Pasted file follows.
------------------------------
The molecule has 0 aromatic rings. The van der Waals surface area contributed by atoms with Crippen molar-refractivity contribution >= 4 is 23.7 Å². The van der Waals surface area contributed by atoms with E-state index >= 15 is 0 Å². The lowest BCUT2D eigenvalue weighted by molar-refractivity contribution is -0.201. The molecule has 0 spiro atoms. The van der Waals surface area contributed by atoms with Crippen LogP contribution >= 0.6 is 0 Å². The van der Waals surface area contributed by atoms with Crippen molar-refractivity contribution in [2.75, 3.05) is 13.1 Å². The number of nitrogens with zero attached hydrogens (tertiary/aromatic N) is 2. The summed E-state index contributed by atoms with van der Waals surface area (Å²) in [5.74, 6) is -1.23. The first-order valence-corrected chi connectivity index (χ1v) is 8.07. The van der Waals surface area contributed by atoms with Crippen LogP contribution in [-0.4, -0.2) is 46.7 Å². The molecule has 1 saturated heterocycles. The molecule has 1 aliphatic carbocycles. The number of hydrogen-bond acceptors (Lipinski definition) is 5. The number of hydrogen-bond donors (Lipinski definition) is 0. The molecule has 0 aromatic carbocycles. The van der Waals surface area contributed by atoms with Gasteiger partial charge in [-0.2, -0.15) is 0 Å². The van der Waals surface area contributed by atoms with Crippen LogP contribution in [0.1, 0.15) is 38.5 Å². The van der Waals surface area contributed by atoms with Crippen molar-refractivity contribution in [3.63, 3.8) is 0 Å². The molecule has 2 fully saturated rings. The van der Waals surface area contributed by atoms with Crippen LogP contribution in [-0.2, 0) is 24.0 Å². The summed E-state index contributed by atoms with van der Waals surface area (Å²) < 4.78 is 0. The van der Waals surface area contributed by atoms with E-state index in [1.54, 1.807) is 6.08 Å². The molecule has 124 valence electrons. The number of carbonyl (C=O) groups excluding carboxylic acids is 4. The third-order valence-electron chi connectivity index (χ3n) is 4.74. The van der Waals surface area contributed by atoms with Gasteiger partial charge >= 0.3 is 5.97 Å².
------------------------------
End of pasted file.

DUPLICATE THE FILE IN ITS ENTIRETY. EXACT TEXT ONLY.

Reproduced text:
The molecule has 0 aromatic rings. The van der Waals surface area contributed by atoms with Crippen molar-refractivity contribution >= 4 is 23.7 Å². The van der Waals surface area contributed by atoms with E-state index >= 15 is 0 Å². The lowest BCUT2D eigenvalue weighted by molar-refractivity contribution is -0.201. The molecule has 0 spiro atoms. The van der Waals surface area contributed by atoms with Crippen LogP contribution >= 0.6 is 0 Å². The van der Waals surface area contributed by atoms with Crippen molar-refractivity contribution in [2.75, 3.05) is 13.1 Å². The number of nitrogens with zero attached hydrogens (tertiary/aromatic N) is 2. The summed E-state index contributed by atoms with van der Waals surface area (Å²) in [5.74, 6) is -1.23. The first-order valence-corrected chi connectivity index (χ1v) is 8.07. The van der Waals surface area contributed by atoms with Crippen LogP contribution in [-0.4, -0.2) is 46.7 Å². The molecule has 1 saturated heterocycles. The molecule has 1 aliphatic carbocycles. The number of hydrogen-bond acceptors (Lipinski definition) is 5. The number of hydrogen-bond donors (Lipinski definition) is 0. The molecule has 0 aromatic carbocycles. The van der Waals surface area contributed by atoms with Gasteiger partial charge in [-0.2, -0.15) is 0 Å². The van der Waals surface area contributed by atoms with Crippen LogP contribution in [0.1, 0.15) is 38.5 Å². The van der Waals surface area contributed by atoms with Crippen molar-refractivity contribution in [3.63, 3.8) is 0 Å². The molecule has 2 fully saturated rings. The van der Waals surface area contributed by atoms with Crippen LogP contribution in [-0.2, 0) is 24.0 Å². The summed E-state index contributed by atoms with van der Waals surface area (Å²) < 4.78 is 0. The van der Waals surface area contributed by atoms with E-state index in [1.54, 1.807) is 6.08 Å². The molecule has 124 valence electrons. The number of carbonyl (C=O) groups excluding carboxylic acids is 4. The third-order valence-electron chi connectivity index (χ3n) is 4.74. The van der Waals surface area contributed by atoms with Gasteiger partial charge >= 0.3 is 5.97 Å².